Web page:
Life Sentences – Cyntoia Brown
Uploaded on Sep 8, 2011
Cyntoia Brown could be a gifted litigator, professor Preston Shipp thought, as he discussed the moving parts of the criminal justice system with his 30 students. Inquisitive, engaged, able to parse a legal principle and trace its lineage, the 21-year-old Brown was unlike anyone he’d ever taught.
It wasn’t just that she wrung every nugget of knowledge she could from her professor. It was her active, searching mind. Whenever Shipp played devil’s advocate supporting the prevailing model of mass incarceration, Cyntoia was the one student he could count on to pick holes in his argument. That set her apart from his students at Lipscomb University, undergrads whose attendance at chapel and Bible study is mandatory.
But there was another reason Cyntoia was different. Unlike his Lipscomb students, whose futures were limitless, Shipp knew she would never become a litigator. That’s because the class he was teaching met behind the heavy steel doors of the Tennessee Prison for Women, inside fences strung with razor wire.
By that spring of 2009, Cyntoia Brown had been locked up for nearly five years. Under the terms of her life sentence, she had about 45 to go before her term was up.
It was the second year of the Lipscomb Initiative for Education, a free program that places 15 traditional Lipscomb undergrads — mostly from white, upper-middle-class Christian families — in the same class with 15 felons, convicted of crimes such as murder and armed robbery. The program was intended to address gaps left after a 1994 federal law effectively defunded Pell Grants for inmate education, despite research from the Federal Bureau of Prisons showing that education lowers recidivism rates.
In 2004, Cyntoia was already a veteran of Middle Tennessee’s juvenile justice system. Back then, she was living out of a room at a South Nashville extended-stay dive. Her companion was a 24-year-old drug dealer and armed robber known as “Cut-throat,” who had her out on a Murfreesboro Road red-light district turning tricks for coke money.
That life reached its brutal apex on a summer night that August, when a 43-year-old real estate agent picked her up under circumstances that raise as many questions as they answer. That night, Cyntoia shot him in the back of the head and stole a couple of guns from his house. She was caught, and a jury convicted her of first-degree murder and especially aggravated robbery. At an age most kids are worrying about drivers’ licenses and prom dresses, Cyntoia Brown was facing an adult criminal trial for premeditated murder.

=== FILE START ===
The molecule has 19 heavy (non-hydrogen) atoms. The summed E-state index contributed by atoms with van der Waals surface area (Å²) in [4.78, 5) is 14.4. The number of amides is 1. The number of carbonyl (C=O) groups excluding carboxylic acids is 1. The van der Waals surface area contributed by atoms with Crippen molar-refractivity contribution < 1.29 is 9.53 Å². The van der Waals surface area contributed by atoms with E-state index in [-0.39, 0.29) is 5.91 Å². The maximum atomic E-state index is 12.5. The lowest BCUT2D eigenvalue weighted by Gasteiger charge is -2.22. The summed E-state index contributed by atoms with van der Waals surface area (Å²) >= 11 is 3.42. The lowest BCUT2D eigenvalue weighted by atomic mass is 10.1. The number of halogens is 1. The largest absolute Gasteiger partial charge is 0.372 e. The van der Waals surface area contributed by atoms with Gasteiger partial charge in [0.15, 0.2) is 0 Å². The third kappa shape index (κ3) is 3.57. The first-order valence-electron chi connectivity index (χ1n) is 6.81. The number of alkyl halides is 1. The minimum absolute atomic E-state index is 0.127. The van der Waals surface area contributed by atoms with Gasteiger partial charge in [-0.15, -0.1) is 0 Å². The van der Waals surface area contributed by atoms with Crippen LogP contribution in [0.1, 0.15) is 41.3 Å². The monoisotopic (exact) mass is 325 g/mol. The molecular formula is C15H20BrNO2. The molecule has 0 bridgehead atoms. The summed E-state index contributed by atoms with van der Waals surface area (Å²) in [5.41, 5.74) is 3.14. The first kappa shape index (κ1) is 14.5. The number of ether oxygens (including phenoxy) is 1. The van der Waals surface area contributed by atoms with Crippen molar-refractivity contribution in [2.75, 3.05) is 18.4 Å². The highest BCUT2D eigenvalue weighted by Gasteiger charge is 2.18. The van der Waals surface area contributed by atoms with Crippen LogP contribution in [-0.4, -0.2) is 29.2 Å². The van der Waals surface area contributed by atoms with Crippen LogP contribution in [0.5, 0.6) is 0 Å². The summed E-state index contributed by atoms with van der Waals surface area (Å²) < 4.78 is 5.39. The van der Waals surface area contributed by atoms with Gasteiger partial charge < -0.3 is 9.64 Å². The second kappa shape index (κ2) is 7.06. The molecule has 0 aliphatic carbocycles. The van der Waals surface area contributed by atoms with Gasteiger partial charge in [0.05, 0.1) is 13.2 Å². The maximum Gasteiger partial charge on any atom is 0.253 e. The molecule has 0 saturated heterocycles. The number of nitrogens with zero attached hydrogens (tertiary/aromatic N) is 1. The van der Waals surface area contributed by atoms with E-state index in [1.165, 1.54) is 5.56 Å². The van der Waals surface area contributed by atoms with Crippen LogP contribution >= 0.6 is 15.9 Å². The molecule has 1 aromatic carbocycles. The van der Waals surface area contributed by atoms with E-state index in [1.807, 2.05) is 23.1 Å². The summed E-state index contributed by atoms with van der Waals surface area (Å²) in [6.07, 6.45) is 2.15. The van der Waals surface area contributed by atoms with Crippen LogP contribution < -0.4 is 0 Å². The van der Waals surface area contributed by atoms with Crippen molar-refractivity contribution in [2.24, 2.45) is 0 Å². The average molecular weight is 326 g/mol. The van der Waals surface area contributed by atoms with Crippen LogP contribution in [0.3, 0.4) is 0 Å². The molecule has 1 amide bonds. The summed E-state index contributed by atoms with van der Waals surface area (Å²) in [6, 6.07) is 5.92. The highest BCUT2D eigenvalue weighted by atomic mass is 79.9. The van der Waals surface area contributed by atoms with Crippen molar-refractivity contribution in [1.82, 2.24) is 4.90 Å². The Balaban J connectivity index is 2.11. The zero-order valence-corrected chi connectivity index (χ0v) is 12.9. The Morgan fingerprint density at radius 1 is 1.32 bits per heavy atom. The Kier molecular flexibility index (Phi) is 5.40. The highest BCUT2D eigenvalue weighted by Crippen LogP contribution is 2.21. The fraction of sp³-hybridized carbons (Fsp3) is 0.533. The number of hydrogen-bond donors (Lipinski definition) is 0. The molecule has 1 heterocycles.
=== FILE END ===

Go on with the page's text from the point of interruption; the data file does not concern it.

But Preston Shipp didn’t know any of this. To him, Cyntoia was a wunderkind in prison blues. For all her outsize garrulousness, she was just 5 feet 2. She wore her thick, wavy black hair just past her shoulders, and her large, expressive eyes were often rimmed with black eyeliner. She was a magnetic presence, even in standard-issue jeans with “Tennessee Prison for Women” stenciled down the leg.
Shipp was no stranger to the criminal justice system. A former Tennessee assistant attorney general, he often worked the other side in the Tennessee Court of Criminal Appeals, arguing on behalf of the state. If an appellant claimed his trial representation was ineffective, it was Shipp’s job to argue that the defense was more than adequate. If an appellant claimed his sentence was unreasonable, Shipp argued it was appropriate and just.
During his five years in office, Shipp wrote some 250 briefs. He didn’t lose much sleep over the people he helped keep behind bars. Most of them, he thought, were exactly where they needed to be.
But over the past few years, something had changed. He’d been spending time in the prison, teaching young women like Cyntoia who seemed eager to redeem themselves and their squandered lives. In class, he led his students in scathing critiques of the criminal justice system — the mass incarceration, the neglect of victims’ needs, the damaged people who often ended up convicted, the lip service paid to rehabilitation.
Shipp began to question his long-held beliefs, and to wonder about people who’d once been nothing more to him than names on a docket. Then one day, in April 2009, about a month into class, the professor was sorting through his mail when something stopped him cold.
Among the letters was an opinion from the Tennessee Court of Criminal Appeals. It settled a case he’d argued the summer before. The judges upheld the trial court’s conviction — which meant the professor successfully defeated the appeal on behalf of the Tennessee attorney general. It was another win for Preston Shipp.
Any sense of victory he felt, however, was gone when he read the appellant’s name. It was an improbable coincidence, and yet there it was: the name of his star student, Cyntoia Denise Brown.
Shipp sat frozen in disbelief.
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